The Plot

The heroine of Wish on the Moon, Skye, is a plain-looking, sweet girl who goes out to a Caribbean island for her cousin Jodi’s wedding.

Skye has always been in Jodi’s shadow: not as pretty, not as popular, not as rich. Skye is mopey but likable because she’s imperfect. You get the idea. She’s a portrait painter, and Jodi wants her to paint a picture of her fiance.

The sparks fly for the heroine and the hero. Who’s the hero? The very man she’s to paint a portrait of. Thane is very handsome and from the upper-crust of society. And he’s engaged to marry Skye’s cousin, Jodi.

Thane seems antagonistic to Skye at first, and that’s because he’s fighting his feelings for her. He’s not ga-ga over Jodi, but he cared enough about her to consider her the woman he wants to spend the rest of his life with. Thane is not a willing cheater. But along comes Skye with her gentleness, openness, and sporting no airs of superiority.

Jodi is instinctively aware of the attraction between the pair, although she finds it hard to accept, as Skye is so “beneath” her in every way. Jodi isn’t written as a perfect martyr. She’s not very nice, and other than her wealth and beauty. One wonders what Thane sees in her.

There is a scene towards the end when Jodi sees the portrait Skye painted. She flies into a rage and destroys it. So stunning was Skye’s work that it cried out her love for Thane.

Skye and Thane struggle with their attraction. Surprisingly, Skye is more willing to take a chance than Thane is. Perhaps that was to show Thane wasn’t written to be an utterly callous monster with no regard for other people’s feelings.

My Opinion

Nevertheless, love finds a way in Wish on the Moon. Even though Jodi tries to get revenge, it’s not enough to stop what must be.

This is an unusual romance because technically, the heroine is “the other woman.” She comes in and breaks up a seemingly happy engagement–and not just a random stranger’s but her cousin’s. This trope seems to be unliked around Harlequin-loving circles, and it’s easy to understand why.

If I put myself in Jodi’s shoes, I’d see she had every right to be upset with her cousin and fiance. But Harlequin Presents exist in a part of the universe where crazy topes are acceptable and, within the hands of a solid writer, can be emotional-wrenching reads you actually enjoy. Sally Wentworth was one of Harlequin’s talented writers who could handle this plot.

Final Analysis of Wish on the Moon

Perhaps if I had read Sally Wentworth’s Wish on the Moon from Jodi’s point of view, I would have felt differently toward the main couple and viewed them as antagonists, not as the protagonists they were. Even so, perspective can alter the way opinions are formed.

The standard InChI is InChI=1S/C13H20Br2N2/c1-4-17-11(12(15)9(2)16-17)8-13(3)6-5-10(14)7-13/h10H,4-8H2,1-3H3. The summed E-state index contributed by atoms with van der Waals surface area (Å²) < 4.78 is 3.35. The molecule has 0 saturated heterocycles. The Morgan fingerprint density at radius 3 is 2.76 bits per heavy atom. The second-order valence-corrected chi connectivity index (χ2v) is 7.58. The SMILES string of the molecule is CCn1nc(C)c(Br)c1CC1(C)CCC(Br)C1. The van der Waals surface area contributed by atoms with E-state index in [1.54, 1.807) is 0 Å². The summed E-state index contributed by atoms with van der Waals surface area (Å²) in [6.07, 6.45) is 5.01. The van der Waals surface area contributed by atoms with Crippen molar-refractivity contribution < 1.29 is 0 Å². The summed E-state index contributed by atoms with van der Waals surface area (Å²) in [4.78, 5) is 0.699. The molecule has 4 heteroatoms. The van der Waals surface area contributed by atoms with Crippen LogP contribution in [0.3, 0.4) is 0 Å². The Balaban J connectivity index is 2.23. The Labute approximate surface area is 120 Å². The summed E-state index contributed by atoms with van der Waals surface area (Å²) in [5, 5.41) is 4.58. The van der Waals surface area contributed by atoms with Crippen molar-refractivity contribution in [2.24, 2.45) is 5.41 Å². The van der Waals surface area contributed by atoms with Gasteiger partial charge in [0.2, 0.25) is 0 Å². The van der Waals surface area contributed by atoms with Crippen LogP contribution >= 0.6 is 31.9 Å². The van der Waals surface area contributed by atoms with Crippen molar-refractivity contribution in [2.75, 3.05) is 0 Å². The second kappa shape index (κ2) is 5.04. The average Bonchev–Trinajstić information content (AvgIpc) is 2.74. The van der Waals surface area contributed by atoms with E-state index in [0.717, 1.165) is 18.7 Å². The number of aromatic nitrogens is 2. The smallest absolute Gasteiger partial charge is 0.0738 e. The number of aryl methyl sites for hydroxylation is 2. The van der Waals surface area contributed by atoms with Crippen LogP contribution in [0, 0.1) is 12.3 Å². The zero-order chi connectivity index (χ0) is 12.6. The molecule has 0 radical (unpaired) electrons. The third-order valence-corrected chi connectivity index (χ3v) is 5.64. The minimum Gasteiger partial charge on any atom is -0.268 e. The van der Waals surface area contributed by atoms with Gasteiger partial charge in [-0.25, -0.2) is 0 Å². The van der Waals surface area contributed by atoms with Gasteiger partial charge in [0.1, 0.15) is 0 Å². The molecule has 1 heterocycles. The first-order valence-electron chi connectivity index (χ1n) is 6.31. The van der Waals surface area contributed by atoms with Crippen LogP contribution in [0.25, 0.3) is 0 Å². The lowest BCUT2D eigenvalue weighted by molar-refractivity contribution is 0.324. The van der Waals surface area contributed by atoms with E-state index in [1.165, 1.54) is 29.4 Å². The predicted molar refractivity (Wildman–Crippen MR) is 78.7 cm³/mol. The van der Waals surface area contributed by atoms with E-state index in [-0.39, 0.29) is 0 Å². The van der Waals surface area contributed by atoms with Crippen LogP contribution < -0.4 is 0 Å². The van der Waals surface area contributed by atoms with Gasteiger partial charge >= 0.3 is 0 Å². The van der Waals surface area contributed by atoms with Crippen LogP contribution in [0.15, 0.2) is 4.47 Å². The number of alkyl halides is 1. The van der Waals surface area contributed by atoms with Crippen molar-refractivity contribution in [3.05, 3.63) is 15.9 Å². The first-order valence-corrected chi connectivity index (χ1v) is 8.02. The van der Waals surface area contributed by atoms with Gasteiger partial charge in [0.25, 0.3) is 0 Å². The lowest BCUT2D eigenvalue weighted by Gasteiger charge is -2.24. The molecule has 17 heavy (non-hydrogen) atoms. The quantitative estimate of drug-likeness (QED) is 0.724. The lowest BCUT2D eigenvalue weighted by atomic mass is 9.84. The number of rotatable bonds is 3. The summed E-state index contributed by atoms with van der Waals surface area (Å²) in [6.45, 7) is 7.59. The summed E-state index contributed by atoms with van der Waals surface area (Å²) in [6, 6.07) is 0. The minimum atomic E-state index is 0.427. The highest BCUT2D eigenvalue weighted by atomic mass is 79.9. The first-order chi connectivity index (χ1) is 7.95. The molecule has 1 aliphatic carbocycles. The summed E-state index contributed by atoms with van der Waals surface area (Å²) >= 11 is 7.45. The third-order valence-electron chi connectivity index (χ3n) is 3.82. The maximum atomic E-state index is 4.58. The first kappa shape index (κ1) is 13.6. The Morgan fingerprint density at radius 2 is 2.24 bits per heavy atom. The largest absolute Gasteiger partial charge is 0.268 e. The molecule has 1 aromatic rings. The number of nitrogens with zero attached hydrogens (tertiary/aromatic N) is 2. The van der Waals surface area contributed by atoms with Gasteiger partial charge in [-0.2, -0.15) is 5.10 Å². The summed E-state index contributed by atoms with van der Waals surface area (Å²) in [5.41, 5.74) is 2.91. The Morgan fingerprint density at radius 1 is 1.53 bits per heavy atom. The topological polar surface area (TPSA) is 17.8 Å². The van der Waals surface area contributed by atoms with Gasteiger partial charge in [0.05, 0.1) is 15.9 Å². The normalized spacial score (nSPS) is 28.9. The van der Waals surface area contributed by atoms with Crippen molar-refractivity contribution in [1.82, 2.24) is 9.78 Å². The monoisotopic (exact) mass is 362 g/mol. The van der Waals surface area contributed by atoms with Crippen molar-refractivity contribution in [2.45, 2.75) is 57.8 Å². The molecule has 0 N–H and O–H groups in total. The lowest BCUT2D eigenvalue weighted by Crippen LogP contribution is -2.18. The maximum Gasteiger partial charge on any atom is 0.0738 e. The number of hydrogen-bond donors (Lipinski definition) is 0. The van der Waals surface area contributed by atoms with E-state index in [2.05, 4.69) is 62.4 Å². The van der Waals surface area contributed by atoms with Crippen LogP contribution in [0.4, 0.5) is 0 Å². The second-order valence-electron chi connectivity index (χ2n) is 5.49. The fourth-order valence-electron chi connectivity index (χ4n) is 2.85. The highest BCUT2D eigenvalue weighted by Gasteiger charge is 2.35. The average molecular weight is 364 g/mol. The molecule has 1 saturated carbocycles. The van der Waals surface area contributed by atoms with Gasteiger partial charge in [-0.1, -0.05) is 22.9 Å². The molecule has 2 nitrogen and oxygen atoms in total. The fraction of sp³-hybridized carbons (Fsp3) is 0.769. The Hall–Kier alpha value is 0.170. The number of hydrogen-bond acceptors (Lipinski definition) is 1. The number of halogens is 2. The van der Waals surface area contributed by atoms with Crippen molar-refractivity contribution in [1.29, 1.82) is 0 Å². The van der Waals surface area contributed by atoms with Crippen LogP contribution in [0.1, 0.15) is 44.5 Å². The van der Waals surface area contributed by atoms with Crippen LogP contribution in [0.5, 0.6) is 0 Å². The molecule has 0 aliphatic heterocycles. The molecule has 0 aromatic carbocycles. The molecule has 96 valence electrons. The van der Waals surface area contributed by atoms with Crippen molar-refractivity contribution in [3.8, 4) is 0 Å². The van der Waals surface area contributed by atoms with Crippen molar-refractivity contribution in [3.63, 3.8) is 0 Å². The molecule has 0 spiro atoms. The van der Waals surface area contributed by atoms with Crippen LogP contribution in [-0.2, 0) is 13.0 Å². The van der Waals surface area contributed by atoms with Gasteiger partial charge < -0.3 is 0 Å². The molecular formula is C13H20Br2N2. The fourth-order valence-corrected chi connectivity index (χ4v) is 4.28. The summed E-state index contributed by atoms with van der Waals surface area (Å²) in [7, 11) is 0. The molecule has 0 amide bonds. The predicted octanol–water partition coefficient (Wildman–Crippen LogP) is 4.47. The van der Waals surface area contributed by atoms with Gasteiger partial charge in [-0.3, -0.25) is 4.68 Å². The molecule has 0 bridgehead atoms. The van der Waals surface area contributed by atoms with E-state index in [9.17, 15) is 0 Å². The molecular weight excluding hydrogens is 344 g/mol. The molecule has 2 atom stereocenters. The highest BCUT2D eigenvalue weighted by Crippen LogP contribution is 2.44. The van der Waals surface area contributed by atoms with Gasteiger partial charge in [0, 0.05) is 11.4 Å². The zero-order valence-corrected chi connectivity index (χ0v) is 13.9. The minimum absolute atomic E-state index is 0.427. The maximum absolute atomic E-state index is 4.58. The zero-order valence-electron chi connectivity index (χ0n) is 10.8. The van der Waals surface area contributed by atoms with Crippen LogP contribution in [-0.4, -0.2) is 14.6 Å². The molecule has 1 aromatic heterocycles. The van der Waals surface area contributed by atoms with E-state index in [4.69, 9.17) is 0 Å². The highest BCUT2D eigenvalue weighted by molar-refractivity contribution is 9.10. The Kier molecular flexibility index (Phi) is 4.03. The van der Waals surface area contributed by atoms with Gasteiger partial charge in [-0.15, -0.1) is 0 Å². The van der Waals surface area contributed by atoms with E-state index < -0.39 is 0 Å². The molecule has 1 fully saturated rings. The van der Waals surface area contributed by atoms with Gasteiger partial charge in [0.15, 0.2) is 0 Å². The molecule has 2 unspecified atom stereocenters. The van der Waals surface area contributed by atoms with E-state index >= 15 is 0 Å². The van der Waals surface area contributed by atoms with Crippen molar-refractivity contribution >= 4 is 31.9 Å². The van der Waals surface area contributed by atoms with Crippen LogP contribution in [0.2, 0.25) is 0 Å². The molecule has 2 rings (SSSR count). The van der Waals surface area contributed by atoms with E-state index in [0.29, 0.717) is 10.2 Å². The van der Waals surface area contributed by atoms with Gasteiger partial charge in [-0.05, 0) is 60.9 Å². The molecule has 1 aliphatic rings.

Plus, with Wentworth’s solid writing, she had me rooting for Thane and Skye. She’s written some crazy books in her day, but for the most part, Wentworth was in my top tier of writers from this imprint.

Obviously, holidays for this family will mean separate households! But such is the case in HP Romancelandia.

4 Stars


She felt betrayed by fate…

From England, Skye Holman had traveled to the colorful Bahamas, happily anticipating her cousin Jodi’s wedding. But when she met Thane Tyson, the groom-to-be, she couldn’t deny the spark that ignited between them.

Resolutely, Skye convinced herself that she had nothing in common with Thane. She was an artist who valued tranquility—whereas Thane was a lawyer, driven by ambition. In fact, social-climbing Jodi would be perfect for him.

Yet Skye longed for Thane, even though she was reaching for the moon. And, despite her own pain, she would never deliberately hurt Jodi. 

forever mine valentine crouse

Category Romance Review: Forever Mine, Valentine by Vicki Lewis Thompson

category romance
Forever Mine, Valentine by Vicki Lewis Thompson
Rating: four-half-stars
Published: February 1990
Illustrator: Daniel Crouse
Imprint or Line: Harlequin Temptation #288
Book Series: Mine Valentine Series #2
Published by: Harlequin
Genres: Category Romance, Contemporary Romance
Pages: 224
Format: eBook, Paperback
Buy on: AmazonAbeBooks
Reviewed by: Introvert Reader

Category Romance Review: Forever Mine, Valentine by Vicki Lewis Thompson


The Book

Vicki Lewis Thompson‘s Forever Mine, Valentine, Booke #2 in her “Mine Valentine” duology was my introduction to the now, sadly, defunct Harlequin Temptations line.

The Temptation imprint launched in North America in March 1984. These books were far more sensual in nature than Harlequin’s other series, the Romance, Supperromance, and Presents lines. Temptations featured main characters from all walks of life, not just the rich. They took place anywhere, from small towns to big cities to tropical destinations.